68 Am. U. L. Rev. 2297 (2019).

* Senior Staff Member, American University Law Review, Volume 69; Editor-in-Chief, Health Law and Policy Brief, Volume 14; J.D. Candidate, May 2020, American University Washington College of Law; B.A., International Relations and Criminal Justice, magna cum laude, 2013, American University.  I would like to thank the American University Law Review staff for their diligent review and thoughtful suggestions in preparing this Comment for publication, and my faculty advisor, Professor David Hunter, for his invaluable guidance and feedback.  I would also like to thank my family and my husband, Jerome Ashley Sharpe, for their endless love, infinite patience, and unwavering support.

The invention of new technologies, and specifically 3D printing, is quickly changing how we shop, eat, and live.  For example, current technology already allows consumers to print a pair of shoes from the comfort of their living rooms instead of going to the mall, and parents can 3D-print custom-shaped chicken nuggets as an afternoon snack for their children. But, aside from the positive changes, 3D printing poses serious safety concerns because it allows for printing of plastic, untraceable, deadly weapons.

Whom will we hold liable when someone gets injured with a 3D-printed gun?  How will the courts apply existing law to address this novel challenge?  This Comment argues that courts should use traditional products liability laws to hold commercial sellers of CAD files liable for injuries caused by defects arising out of the design of their products.  Specifically, this Comment finds that CAD files are products for purposes of products liability.  It further finds that 3D-printed guns are inherently and unreasonably dangerous because they are undetectable by standard metal detectors; their users do not need to register or go through a background check before purchasing them; and because the public, including children and mentally ill persons, have unlimited access to them. Additionally, the designs of currently available CAD files do not incorporate a safety feature into the design of the firearm, making it more dangerous.  Commercial sellers can thus be held strictly liable for injuries caused by a gun printed with their CAD file.  In adapting traditional products liability law to 3D-printing technology, courts can encourage accountability for 3D-products designers who might otherwise escape liability for their defective designs and protect consumers from poorly designed CAD files.

Introduction

Americans have a unique and intimate relationship with guns, which, not unlike any other relationship, is often complicated.  The Second Amendment to the United States Constitution states that the “right of the people to keep and bear Arms shall not be infringed,”1U.S. Const. amend. II. and the Supreme Court has interpreted this provision to mean that Americans have an individual, but not unlimited, right to possess and carry weapons.2McDonald v. City of Chi., 561 U.S. 742, 791 (2010) (holding that the Second Amendment protects the right to keep and bear arms for the purpose of self-defense, and the right was incorporated and made applicable to the states by the Due Process Clause of the Fourteenth Amendment); D.C. v. Heller, 554 U.S. 570, 626, 635–36 (2008) (holding that Americans have the right to possess handguns in their own home and striking down a D.C. statute that prohibited individuals from owning handguns as unconstitutional.  The Court also stated, in dicta, that Americans have the right to self-defense but that this right is not unlimited).  See generally David B. Kopel, The Supreme Court’s Thirty-Five Other Gun Cases:  What the Supreme Court Has Said About the Second Amendment, 12 J. on Firearms & Pub. Pol’y 65, 65 (2000) (arguing that despite the fact that the Court has not said so explicitly, its past decisions indicate that the justices regard the Second Amendment right to bear arms as an individual right).  Unfortunately, this right often comes at a high cost as the number of reported gun-related deaths in the United States surpasses those of other high-income countries.3Kara Fox, How U.S. Gun Culture Compares with the World in Five Charts, CNN (Mar. 9, 2018, 11:07 AM), https://www.cnn.com/2017/10/03/americas/us-gun-statistics/index.html [https://perma.cc/L6V4-M95R].  Balancing gun regulation and safeguarding the constitutional rights of American citizens has been a daunting task, one that is getting increasingly more complicated with recent technological developments.4See generally Jessica Berkowitz, Comment, Computer-Aided Destruction:  Regulating 3D-Printed Firearms Without Infringing on Individual Liberties, 33 Berkeley Tech. L.J. 51, 81–84 (2018) (discussing current gun laws in the United States and arguing that the best way to regulate and monitor the 3D-printing process is to impose safeguards on the purchase of ammunition).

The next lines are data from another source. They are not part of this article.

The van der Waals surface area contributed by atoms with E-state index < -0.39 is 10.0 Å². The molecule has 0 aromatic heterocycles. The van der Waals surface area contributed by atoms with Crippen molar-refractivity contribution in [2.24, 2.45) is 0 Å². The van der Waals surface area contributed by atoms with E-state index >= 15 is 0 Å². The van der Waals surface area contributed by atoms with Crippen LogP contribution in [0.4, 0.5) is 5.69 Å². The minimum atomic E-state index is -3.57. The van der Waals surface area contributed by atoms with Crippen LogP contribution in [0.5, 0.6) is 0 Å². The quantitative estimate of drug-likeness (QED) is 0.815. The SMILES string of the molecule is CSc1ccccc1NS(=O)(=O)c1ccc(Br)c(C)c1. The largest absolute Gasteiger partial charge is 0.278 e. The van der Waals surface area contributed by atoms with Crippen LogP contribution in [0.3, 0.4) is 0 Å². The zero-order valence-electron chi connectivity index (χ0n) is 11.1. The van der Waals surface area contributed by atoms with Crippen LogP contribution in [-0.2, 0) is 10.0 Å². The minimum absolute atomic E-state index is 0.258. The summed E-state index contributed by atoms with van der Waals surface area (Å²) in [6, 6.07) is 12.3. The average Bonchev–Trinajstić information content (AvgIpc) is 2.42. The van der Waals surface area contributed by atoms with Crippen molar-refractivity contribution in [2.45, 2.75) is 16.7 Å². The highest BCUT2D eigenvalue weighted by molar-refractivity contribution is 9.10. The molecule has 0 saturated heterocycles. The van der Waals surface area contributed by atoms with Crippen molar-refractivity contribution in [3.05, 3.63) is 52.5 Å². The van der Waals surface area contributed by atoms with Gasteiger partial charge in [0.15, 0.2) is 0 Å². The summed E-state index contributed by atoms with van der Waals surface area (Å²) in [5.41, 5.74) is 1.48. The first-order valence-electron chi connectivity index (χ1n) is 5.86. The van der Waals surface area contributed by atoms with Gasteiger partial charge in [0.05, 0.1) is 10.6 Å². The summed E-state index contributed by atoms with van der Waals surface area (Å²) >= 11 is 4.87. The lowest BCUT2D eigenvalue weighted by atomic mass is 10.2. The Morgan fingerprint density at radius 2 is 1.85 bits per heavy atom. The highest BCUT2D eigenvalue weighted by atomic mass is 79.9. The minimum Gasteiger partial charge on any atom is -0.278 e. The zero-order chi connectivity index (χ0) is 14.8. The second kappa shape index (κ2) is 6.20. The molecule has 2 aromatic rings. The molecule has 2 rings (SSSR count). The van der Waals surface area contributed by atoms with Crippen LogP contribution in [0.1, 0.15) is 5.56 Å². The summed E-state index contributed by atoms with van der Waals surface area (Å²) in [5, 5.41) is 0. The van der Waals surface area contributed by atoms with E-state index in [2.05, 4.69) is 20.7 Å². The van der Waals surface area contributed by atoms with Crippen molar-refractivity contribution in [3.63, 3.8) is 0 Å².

While 3D printing has been around since the late 1980s,5History of 3D Printing, 3D Printing Indus., https://3dprintingindustry.com/3d-printing-basics-free-beginners-guide[https://perma.cc/68LN-VN4Y]. the technological advances that led to the production of a fully functioning 3D-printed weapon are fairly recent developments.6Id.  The invention of 3D printing has undoubtedly impacted a range of industries,7Hospitals across the United States and the world are incorporating 3D printing into their operations by printing prosthetic limbs and orthotic braces, creating customized medical implants, and conducting clinical trials focused on improving surgical outcomes.  See Nancy S. Giges, Top 5 Ways 3D Printing Is Changing the Medical Field, Am. Soc’y Mech. Eng’rs (May 2017), https://www.asme.org/engineering-topics/articles/manufacturing-design/top-5-ways-3d-printing-changing-medical-field [https://perma.cc/G9ZY-AUZR] (assessing how “hospitals across the U.S. and around the [world] are setting up 3D printing labs . . . so that [doctors] can incorporate the process into [their daily] work”); see also Adam Thierer & Adam Marcus, Symposium, Guns, Limbs, and Toys:  What Future for 3D Printing?, 17 Minn. J.L. Sci. & Tech. 805, 810–12 (2016) (discussing the potential benefits of 3D printing across different industries). but it has also created a host of safety concerns with potentially serious ramifications.  The dangers that 3D printing could create became publicized in 2013 when Cody Wilson, a then twenty-five-year-old law student at the University of Texas, created and successfully fired the world’s first-ever 3D-printed gun, named “the Liberator.”8Who Is Cody Wilson, the Man Behind the 3D Printed Gun?, CNN Tech. (Aug. 1, 2018, 1:01 PM), https://money.cnn.com/2018/08/01/technology/3d-printed-gun-cody-wilson-defense-distributed/index.html [https://perma.cc/ZYS5-YZNY]; Jacob Silverman, A Gun, a Printer, an Ideology, New Yorker (May 7, 2013), https:// www.newyorker.com/tech/elements/a-gun-a-printer-an-ideology [https://perma.cc/M35X-8GBZ]; Doug Gross, Video Shows Test Firing of 3-D-Printed Handgun, CNN (May 6, 2013, 7:44 PM), https://www.cnn.com/2013/05/06 /tech/innovation/3d-gun-video/index.html [https://perma.cc/ZYS5-YZNY].  Simultaneously, Wilson’s organization, Defense Distributed, released digital blueprints of the “Liberator” on its website, allowing all internet users to download and print their own guns.9Susannah Cullinane & Doug Criss, All Your Questions About 3D Guns Answered, CNN (Aug. 2, 2018, 8:24 AM), https://www.cnn.com/2018/07/31/us/3d-printed-plastic-guns/index.html [https://perma.cc/7MT5-Q7V7].